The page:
Our native aquatic plants - page 1

Margin species

Sweet flag
(Acorus calamus)
 ©Janet Allen Sweet flag

One of the important functions this plant performs in the pond is that it serves as emergent (i.e. out of the water) vegetation, a necessity for the dragonfly and damselfly larvae. They climb up these leaves and emerge, leaving their exuvia (empty "shells") behind. Reason enough to have these plants!

More info from Wildflower Center

Sweet flag
(Acorus calamus)
 ©Janet Allen Sweetflag flower

Sweetflag is mainly a foliage plant, but it does have this unusual "flower."

Blue flag iris
(Iris versicolor)
 ©Janet Allen Blue flag iris

I first saw this plant many years ago in a marshy area at a local nature center, long before I became aware of native plants. Did someone plant it there? How could such a beautiful plant just be growing out there in the wild?

I first planted blue flag iris at the edge of our pond. They multiply quite well, so I tried planting some of the extras in a regular garden bed. They seem to be thriving, so I guess it's another case of a plant perhaps preferring a wet area, but still being able to grow in "regular" garden conditions.

When we first put in our pond, the garden center sold us Iris pseudocorus, a non-native invasive yellow iris. Though it was very pretty, when we discovered that it was a poor choice, we ripped it out.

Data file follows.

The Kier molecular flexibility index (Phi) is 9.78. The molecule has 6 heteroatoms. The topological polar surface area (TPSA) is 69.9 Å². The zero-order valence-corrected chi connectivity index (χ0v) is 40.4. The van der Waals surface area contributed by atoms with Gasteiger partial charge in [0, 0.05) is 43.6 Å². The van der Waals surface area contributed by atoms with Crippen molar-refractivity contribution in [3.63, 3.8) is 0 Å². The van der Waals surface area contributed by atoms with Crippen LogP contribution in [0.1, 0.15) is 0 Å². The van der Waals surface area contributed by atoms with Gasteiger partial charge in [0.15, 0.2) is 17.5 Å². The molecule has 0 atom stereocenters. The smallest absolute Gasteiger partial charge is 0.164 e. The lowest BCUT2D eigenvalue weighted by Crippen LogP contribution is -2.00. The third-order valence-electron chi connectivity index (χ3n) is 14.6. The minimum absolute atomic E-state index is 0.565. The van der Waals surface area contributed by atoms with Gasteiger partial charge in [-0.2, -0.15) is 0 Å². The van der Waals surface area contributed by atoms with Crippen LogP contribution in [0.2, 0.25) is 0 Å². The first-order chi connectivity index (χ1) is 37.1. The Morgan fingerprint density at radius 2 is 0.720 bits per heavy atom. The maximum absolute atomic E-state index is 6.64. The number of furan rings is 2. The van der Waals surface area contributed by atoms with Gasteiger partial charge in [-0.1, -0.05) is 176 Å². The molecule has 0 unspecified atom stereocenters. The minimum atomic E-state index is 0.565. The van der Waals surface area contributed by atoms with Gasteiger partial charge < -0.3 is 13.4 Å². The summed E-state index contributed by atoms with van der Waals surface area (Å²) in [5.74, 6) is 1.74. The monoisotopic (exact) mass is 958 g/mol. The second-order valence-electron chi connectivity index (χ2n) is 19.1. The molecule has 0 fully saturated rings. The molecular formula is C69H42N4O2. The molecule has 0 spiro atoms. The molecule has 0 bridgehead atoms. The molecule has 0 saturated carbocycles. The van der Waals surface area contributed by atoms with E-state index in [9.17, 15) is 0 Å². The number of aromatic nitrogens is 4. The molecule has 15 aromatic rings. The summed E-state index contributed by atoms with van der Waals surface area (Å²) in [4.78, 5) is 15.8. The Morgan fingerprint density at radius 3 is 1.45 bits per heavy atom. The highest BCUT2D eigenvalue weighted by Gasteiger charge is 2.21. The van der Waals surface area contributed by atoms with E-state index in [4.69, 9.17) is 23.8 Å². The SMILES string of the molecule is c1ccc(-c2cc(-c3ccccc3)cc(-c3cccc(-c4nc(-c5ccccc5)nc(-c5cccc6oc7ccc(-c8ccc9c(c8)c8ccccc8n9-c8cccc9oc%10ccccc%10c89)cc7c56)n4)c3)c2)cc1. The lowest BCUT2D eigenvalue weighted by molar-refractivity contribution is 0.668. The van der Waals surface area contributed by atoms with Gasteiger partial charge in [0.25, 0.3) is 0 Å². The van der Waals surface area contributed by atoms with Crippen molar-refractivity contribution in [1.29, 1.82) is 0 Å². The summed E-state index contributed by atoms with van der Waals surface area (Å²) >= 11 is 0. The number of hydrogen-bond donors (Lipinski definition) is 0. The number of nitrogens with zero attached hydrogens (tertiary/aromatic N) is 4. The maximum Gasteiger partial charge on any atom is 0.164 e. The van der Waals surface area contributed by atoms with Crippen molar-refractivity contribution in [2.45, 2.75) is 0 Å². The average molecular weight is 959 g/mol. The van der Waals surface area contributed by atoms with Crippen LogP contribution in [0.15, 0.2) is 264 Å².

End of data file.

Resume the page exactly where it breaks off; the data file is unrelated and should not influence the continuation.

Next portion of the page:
Wildlife: Nectar for hummingbirds
More info from Wildflower Center

Soft rush
(Juncus effusus)
 ©Janet Allen Soft rush

The delicate brownish things are the "flowers" of the soft rush. It lends a nice aquatic-y feel to the pond.

Wildlife: Birds
More info from Wildflower Center

Bog bean
(Menyanthes trifoliata)
 ©Janet Allen Bog bean(Enlarge)

Bog bean is a nice plant with snowflake-like flowers in the spring. It's very prolific, and I pull out lots of it, confident that I'm not eradicating it.

In the enlarged photo, if you look closely you can see on the bottom of the leaf at the right edge of the photo the exuvia (discarded skeleton) of a dragonfly that climbed up this plant to emerge.

More info from Wildflower Center

Bog bean
(Menyanthes trifoliata)
 ©Janet Allen Bogbean flower

Bogbeans have a beautiful, fringed white flower in the spring.

Arrow arum
(Peltandra virginica)
 ©Janet Allen Arrow arum

The shape of the leaves lends it its name. It doesn't have any spectacular features, but is a pleasant plant. It hasn't spread at all, unlike most aquatic plants we have, though the clump has matured.

Wildlife: Berries for wood ducks, king rails
More info from Wildflower Center

Three-square rush
(Scirpus americanus)
 ©Janet Allen Three-square rush

These are really do have three-sided stems, and they have an interesting insect-like flower. But they spread pretty far and fast. They definitely lend a pond-like feel, but on balance, I doubt it's worth having them all over. And I doubt I can get rid of them—they don't pull up easily.

However, while they don't provide food or shelter for obvious creatures, I've read that the submerged portions of this plant provides habitat for many micro- and macro-invertebrates. In a natural setting, water fowl eat the seeds and nutria eat the rhizomes, but these aren't wildlife I have.

More info from Wildflower Center (aka Schoenoplectus americanus)